These are Australia’s Most Common STIs & STDs

The ones to look out for, and how to prevent them without ruining the mood

According to The Durex Great Aussie Sex Survey conducted last year, 1-in-5 dating singles aren’t sure if they have a sexually transmitted infection (STI) and 1-in-10 people with an STI have kept it from their partner in the past. Plus, many Australians are still failing to protect themselves from preventable disease and unintended pregnancy – for example, 64 per cent of men aren’t always using a condom when having sex with a partner for the first time.

So why the taboo when it comes to our health?

As a nation that has sex on average twice per week, it’s surprising that our sexual health is generally accepted as ‘unspeakable’. This article aims to lift the lid on STIs and start the conversation about safe and good sex, because according to that same Durex survey, 75 per cent of people surveyed who had contracted an STI confirmed they’d got it from someone they didn’t expect. In other words, someone they trusted to be ‘clean’.

1. Chlamydia

Chlamydia is the most commonly diagnosed bacterial STI in Australia, according to sexual health experts, The Kirby Institute in New South Wales. In men, it can present with symptoms that include cloudy discharge from the tip of the penis, painful urination, burning and itching at the opening of the penis, and/or swelling of the testicles. Not a lot of fun for a preventable infection, right?

The Kirby Institute team notes that every year more than 250,000 Australians aged between 15-29 years old acquire Chlamydia – that’s roughly 1-in-20 young people, not accounting for those who don’t test themselves for STIs. Which you should do between each new partner or if you suspect yours of being unfaithful, by the way!

2. Gonorrhea / Syphilis

Syphilis and Gonorrhea are relatively uncommon in Australia overall, though higher rates can be found in men who have sex with other men and young Aboriginal people living in remote parts of Australia. That being said, there’s been an increase in gonorrhoea diagnoses in same-sex Australians over the last five years, especially in women and in urban areas. Gonorrhea symptoms mirror those of chlamydia plus a sore throat, while syphilis can show up first as a small, painless sore on the skin, usually where the bacteria entered your body (i.e. the anus). This is followed by any of the following: fever, swollen glands, weight loss, headaches, muscle aches and more.

3. HIV

HIV arguably has had the most PR of all the STIs thanks to coverage that stemmed from the 70s and 80s, though the prevalence of HIV in males and females in Australia is under 0.5 per cent each. That doesn’t mean it’s one to laugh at though – each year about 1,000 people are newly diagnosed with HIV. The preventative medication, PrEP, reduces the risk of HIV transmission by 86 per cent among HIV-negative men, or closer to 100 per cent in those who routinely take their medication. However, when used alone, PrEP does not protect against other STIs – so always use a barrier method.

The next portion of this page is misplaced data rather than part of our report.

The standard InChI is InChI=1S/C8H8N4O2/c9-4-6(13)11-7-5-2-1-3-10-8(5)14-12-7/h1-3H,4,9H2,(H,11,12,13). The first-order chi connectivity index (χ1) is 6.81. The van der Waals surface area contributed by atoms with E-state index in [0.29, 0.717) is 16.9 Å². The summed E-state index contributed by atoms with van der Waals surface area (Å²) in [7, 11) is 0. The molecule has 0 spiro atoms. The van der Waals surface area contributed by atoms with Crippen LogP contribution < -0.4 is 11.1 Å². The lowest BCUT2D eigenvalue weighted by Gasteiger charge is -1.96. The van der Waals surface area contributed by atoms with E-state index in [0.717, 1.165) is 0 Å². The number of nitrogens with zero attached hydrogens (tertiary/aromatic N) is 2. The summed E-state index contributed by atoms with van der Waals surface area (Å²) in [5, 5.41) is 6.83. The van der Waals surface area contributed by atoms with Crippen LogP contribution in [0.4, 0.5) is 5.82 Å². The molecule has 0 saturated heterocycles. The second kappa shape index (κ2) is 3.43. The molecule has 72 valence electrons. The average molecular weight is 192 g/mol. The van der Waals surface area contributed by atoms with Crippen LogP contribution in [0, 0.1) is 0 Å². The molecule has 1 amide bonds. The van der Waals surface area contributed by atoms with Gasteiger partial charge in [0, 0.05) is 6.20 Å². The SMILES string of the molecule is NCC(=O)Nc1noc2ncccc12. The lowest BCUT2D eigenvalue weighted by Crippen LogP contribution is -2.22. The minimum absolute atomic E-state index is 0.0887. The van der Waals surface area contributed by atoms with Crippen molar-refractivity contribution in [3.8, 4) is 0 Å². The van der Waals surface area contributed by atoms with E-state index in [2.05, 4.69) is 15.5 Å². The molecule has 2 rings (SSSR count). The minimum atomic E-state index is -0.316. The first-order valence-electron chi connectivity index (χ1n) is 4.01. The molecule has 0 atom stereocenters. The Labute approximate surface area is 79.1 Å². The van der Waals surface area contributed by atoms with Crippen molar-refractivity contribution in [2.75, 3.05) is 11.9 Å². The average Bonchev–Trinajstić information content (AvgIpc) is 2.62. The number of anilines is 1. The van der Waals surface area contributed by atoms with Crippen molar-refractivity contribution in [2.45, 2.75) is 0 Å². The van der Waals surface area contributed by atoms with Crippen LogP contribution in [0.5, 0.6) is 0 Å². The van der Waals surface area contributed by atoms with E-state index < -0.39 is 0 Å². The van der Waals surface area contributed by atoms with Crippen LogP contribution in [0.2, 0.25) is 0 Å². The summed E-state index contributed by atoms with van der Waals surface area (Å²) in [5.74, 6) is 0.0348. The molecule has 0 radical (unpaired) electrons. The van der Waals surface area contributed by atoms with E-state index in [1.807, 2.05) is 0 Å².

What’s the Best Way to Prevent an STI?

Your best way to prevent an STI? Use a condom. Used correctly (i.e. without slippage or breakage and from first penetration through to completion), male condoms are 95 per cent effective at preventing most STIs. Female condoms on the other hand are equally effective at prevention and can even give more pleasure thanks to clitoral stimulation for her and the ‘better fit’ for you. That’s a pretty big reason to have the ‘wrap it before you tap it’ conversation when you’re getting down to business.

We get it, though. Using condoms while having sex can be just the opposite of sexy. The Durex survey found almost a third of those surveyed who don’t tend to bring condoms on a date say it’s because they don’t want to seem ‘too presumptuous’, while 58 per cent of them state that a fear of ‘ruining the moment’ stops them from enjoying sex with a condom.

Don’t want to ruin the mood? Here’s how you can slip on a (male) condom before having sex:

  • Have them in easy reach. Keep a fresh condom in your pocket, by the bedside table or in the glove compartment of your car. Check in regularly to ensure they’re kept in the appropriate conditions (dry, cool, unpunctured and unexpired).
  • Be assertive. Don’t ask the question, just grab one and put it on. This is actually attractive to your partner – showing initiative is sexy as hell.
  • Make putting it on part of foreplay. Learn how to tear one open and slide one on as part of your pre-game routine, or better yet, have your lover use their mouth. If using teeth, be careful not to tear the condom. 

BARE Sexology is a sex and relationships education platform. Follow it here @baresexology.

References:

Commissioned by Durex, independent research agency, CoreData, surveyed 1,000 Australians (including 200 school students) between 12 February and 19 February 2018 via an online quantitative survey. The sample was weighted to accurately represent the true population of sexually-active Australians aged 16 and above. For the purposes of this research, ‘sexually active’ is defined as having had sex at least once in the last 12 months. Participation of respondents aged under 18 was conditional on parental permission. 

Kirby Institute. HIV, viral hepatitis and sexually transmissible infections in Australia: Annual Surveillance Report 2018. Sydney: Kirby Institute, UNSW Sydney; 2018.